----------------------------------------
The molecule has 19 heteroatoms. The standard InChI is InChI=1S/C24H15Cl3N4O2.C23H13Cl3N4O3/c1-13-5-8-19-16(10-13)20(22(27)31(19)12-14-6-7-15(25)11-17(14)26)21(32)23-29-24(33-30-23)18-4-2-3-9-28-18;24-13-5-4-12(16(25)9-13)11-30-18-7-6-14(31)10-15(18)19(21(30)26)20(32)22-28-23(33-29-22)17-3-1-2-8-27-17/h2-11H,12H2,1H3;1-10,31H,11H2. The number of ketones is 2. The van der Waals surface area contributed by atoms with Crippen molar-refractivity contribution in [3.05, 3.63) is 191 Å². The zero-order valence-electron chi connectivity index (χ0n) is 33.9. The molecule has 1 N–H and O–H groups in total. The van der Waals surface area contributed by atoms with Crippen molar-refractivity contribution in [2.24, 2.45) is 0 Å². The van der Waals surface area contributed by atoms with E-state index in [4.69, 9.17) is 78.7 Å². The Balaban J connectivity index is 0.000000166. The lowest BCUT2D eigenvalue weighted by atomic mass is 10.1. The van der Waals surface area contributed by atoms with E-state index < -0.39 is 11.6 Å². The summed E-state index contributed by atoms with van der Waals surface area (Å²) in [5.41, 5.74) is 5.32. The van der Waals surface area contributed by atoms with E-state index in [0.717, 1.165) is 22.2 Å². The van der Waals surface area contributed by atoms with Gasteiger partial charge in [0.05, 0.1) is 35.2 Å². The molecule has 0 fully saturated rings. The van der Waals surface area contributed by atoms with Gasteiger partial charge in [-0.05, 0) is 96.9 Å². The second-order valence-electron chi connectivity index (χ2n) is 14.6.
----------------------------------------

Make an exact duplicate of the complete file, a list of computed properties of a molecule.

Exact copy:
The molecule has 19 heteroatoms. The standard InChI is InChI=1S/C24H15Cl3N4O2.C23H13Cl3N4O3/c1-13-5-8-19-16(10-13)20(22(27)31(19)12-14-6-7-15(25)11-17(14)26)21(32)23-29-24(33-30-23)18-4-2-3-9-28-18;24-13-5-4-12(16(25)9-13)11-30-18-7-6-14(31)10-15(18)19(21(30)26)20(32)22-28-23(33-29-22)17-3-1-2-8-27-17/h2-11H,12H2,1H3;1-10,31H,11H2. The number of ketones is 2. The van der Waals surface area contributed by atoms with Crippen molar-refractivity contribution in [3.05, 3.63) is 191 Å². The zero-order valence-electron chi connectivity index (χ0n) is 33.9. The molecule has 1 N–H and O–H groups in total. The van der Waals surface area contributed by atoms with Crippen molar-refractivity contribution in [2.24, 2.45) is 0 Å². The van der Waals surface area contributed by atoms with E-state index in [4.69, 9.17) is 78.7 Å². The Balaban J connectivity index is 0.000000166. The lowest BCUT2D eigenvalue weighted by atomic mass is 10.1. The van der Waals surface area contributed by atoms with E-state index < -0.39 is 11.6 Å². The summed E-state index contributed by atoms with van der Waals surface area (Å²) in [5.41, 5.74) is 5.32. The van der Waals surface area contributed by atoms with E-state index in [0.717, 1.165) is 22.2 Å². The van der Waals surface area contributed by atoms with Gasteiger partial charge in [0.05, 0.1) is 35.2 Å². The molecule has 0 fully saturated rings. The van der Waals surface area contributed by atoms with Gasteiger partial charge in [-0.05, 0) is 96.9 Å². The second-order valence-electron chi connectivity index (χ2n) is 14.6.